“When [Cousins] goes down, it goes back to A.D. before DeMarcus,” Davis recently told ESPN’s Rachel Nichols. “A lot of minutes. Weight of the world on your shoulders. You know, you’ve got to carry the team on your back. You’ve got to almost get 40 every night to give us a chance to win. And it’s back to that.”


A month ago, the Pelicans looked like they might be dead. Now, they’re within a game and a half of the West’s No. 3 seed.


I don’t want to give short shrift to the teammates who’ve shown out alongside him — Jrue Holiday, in particular, is on a wild run, averaging 25.3 points, 8.3 assists and 5.3 rebounds per game during the streak — but, I mean, Davis essentially is the Pelicans right now. And it’s working, somehow, because Anthony Davis has the capacity to be an almost unbelievable generator of quality possessions on one end and an ultimate nullifier of them on the other. His impact is total when it needs to be and when he wants it to be, and those are both happening all the time, now, because there’s no Plan B in New Orleans.

“You kind of have to have that Russell Westbrook mentality, you know, when [Kevin Durant] went out,” Davis told Nichols. “[…] Man, Russ just went out there and played. Shot 40 shots sometimes. Whatever it takes to help your team win. I’m kind of taking that approach.”

What makes this so freaking special, though, is that AD’s taking that Russ mentality and filtering it through the lens of a game that smacks of prime Dream:


The result: an undeniable surge toward the forefront of the NBA world’s consciousness and, if he can keep this up, into the top tier of Most Valuable Player candidates, rubbing elbows with Houston Rockets superstar James Harden.

Keeping it up, though, is an awfully tall task. It’s only natural to wonder how long Davis can shoulder this load. He’s averaging a career-high 36.7 minutes per game this season, 38 in the 12 since Cousins’ injury, and 40.5 during the six-game winning streak. Those are frightening numbers for a player with Davis’ injury history, and for a New Orleans side that just saw Cousins succumb to an Achilles tear after perhaps the most taxing stretch of his career.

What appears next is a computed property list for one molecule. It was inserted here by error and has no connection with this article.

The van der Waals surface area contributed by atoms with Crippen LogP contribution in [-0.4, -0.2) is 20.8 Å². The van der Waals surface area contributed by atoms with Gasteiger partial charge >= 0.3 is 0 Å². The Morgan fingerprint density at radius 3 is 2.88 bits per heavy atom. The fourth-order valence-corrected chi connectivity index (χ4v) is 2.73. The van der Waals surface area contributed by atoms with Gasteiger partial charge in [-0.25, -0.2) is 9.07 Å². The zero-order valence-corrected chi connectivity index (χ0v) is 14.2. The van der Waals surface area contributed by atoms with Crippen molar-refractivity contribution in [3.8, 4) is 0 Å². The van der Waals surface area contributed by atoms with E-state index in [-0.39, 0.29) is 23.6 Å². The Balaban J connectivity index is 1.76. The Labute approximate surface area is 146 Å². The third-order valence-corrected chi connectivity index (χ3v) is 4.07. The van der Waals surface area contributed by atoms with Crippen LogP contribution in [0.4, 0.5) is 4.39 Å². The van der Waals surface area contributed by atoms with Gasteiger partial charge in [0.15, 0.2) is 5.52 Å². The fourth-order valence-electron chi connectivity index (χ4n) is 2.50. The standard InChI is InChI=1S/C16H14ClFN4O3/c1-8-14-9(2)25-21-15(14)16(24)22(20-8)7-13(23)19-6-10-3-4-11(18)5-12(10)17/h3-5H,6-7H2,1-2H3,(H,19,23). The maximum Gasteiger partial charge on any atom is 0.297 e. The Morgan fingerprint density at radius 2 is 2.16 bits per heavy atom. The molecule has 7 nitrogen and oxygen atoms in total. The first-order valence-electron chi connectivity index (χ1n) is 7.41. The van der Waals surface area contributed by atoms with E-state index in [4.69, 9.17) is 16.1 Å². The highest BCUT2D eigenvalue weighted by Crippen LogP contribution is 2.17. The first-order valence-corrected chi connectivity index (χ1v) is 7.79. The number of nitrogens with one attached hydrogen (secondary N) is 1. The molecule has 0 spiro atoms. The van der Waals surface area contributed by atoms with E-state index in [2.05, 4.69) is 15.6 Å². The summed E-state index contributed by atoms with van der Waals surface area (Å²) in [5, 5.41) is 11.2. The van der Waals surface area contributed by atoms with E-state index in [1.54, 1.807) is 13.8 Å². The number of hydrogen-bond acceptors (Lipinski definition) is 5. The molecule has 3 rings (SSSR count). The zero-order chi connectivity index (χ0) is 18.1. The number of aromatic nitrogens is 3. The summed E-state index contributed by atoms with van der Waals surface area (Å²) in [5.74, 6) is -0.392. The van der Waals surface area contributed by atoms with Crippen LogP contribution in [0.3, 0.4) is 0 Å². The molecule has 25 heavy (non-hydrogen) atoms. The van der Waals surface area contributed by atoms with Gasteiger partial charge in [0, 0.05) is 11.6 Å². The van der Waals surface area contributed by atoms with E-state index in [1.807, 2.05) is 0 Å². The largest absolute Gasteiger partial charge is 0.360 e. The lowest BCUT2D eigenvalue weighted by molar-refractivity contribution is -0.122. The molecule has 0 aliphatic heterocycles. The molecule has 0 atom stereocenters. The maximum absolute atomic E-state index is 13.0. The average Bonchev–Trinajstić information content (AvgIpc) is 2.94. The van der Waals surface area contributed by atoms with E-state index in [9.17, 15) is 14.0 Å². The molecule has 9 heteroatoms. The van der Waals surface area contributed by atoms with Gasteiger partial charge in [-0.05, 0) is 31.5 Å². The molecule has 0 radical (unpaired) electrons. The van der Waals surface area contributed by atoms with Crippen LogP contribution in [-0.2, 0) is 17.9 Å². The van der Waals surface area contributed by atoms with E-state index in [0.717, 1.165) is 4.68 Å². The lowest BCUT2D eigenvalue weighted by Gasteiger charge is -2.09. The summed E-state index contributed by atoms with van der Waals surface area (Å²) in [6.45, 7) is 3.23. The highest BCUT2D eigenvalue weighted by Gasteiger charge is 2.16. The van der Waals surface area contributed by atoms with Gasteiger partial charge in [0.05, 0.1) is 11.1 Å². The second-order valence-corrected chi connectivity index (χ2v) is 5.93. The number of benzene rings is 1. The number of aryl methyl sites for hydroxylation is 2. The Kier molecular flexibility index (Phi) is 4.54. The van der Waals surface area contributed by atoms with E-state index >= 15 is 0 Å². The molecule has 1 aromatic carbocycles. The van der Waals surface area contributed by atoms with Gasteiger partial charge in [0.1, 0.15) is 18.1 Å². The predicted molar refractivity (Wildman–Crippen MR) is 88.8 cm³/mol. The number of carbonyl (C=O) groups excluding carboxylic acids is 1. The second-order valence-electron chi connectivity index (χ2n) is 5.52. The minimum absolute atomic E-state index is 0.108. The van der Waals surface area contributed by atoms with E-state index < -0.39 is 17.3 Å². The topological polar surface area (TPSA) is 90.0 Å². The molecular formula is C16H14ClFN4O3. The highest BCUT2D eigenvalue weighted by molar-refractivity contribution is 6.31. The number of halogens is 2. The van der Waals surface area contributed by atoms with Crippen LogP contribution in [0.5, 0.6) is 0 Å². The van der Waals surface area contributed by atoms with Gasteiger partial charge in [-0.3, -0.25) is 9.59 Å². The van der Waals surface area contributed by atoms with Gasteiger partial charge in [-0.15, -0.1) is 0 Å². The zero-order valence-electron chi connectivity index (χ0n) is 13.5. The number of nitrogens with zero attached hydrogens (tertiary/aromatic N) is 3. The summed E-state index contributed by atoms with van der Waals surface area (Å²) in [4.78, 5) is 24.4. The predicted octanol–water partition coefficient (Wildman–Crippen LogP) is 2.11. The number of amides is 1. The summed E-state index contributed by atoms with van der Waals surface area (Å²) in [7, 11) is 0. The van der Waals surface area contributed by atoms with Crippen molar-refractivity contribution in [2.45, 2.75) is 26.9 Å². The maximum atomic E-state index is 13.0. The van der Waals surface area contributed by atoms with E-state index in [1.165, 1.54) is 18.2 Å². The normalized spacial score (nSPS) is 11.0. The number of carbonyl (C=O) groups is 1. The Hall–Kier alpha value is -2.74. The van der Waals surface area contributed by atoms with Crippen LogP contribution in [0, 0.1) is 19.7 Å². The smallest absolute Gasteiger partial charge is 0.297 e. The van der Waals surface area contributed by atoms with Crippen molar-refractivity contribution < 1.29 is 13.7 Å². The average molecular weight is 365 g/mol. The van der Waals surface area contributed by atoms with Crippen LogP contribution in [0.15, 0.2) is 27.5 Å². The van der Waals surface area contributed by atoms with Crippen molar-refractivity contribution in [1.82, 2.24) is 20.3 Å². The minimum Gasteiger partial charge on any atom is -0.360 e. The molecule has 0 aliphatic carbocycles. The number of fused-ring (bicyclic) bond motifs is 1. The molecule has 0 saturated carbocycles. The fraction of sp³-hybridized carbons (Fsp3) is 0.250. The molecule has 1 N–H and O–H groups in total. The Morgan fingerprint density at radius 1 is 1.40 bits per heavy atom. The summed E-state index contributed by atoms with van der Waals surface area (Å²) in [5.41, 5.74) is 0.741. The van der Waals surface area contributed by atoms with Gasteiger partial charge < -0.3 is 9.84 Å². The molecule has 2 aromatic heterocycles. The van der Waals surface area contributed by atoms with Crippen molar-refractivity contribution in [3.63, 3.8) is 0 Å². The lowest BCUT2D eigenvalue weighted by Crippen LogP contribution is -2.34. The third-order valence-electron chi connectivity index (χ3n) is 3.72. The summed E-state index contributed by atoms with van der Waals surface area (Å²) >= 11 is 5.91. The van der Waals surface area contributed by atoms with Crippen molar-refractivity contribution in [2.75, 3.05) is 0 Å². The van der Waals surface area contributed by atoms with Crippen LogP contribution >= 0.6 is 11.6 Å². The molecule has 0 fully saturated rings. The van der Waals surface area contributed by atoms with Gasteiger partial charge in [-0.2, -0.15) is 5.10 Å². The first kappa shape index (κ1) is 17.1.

The Pelicans have an off day Tuesday before finishing out February with a visit to the San Antonio Spurs on Wednesday, followed by three full days of rest ahead of a Sunday meeting with the Dallas Mavericks. It would seem to behoove Alvin Gentry and company to get Davis as much rest, relaxation and treatment as possible in that span ahead of a two-week stretch that includes a pair of matchups with the West-leading Rockets, plus another date with the Spurs and games against the Utah Jazz and Boston Celtics.

After Monday’s game, though, Davis insisted during an on-court interview that he feels good, and that any fatigue he might feel has been mitigated by the energizing effect of seeing teammates like Holiday, new addition Nikola Mirotic, point guard Rajon Rondo and feel-good-story-of-the-year Emeka Okafor rise to meet his level.

“You know, it was tough when Boogie first went down,” Davis said. “We was trying to get it in our head that he’s not with us anymore. But we put it aside and just went out there and just kept playing. That’s all we can do. We’ve just got to keep playing and, for our team, we’re playing with a lot of confidence right now. When we play with this effort, we can beat anybody.”

Well, yeah. Of course they can. They have Anthony Davis. When he stays on the court and commands it like this, just about anything feels possible for these Pelicans — even on the second night of a back-to-back, after traveling overnight from Milwaukee to New Orleans, fresh off an overtime.

“I feel good,” Davis said after the game through a sarcastic smile. “I might go get a lift in right now.”

Sure. Because, y’know, he hasn’t been carrying enough of a load these days.

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Dan Devine is a writer and editor for Yahoo Sports. Have a tip? Email him at devine@oath.com or follow him on Twitter!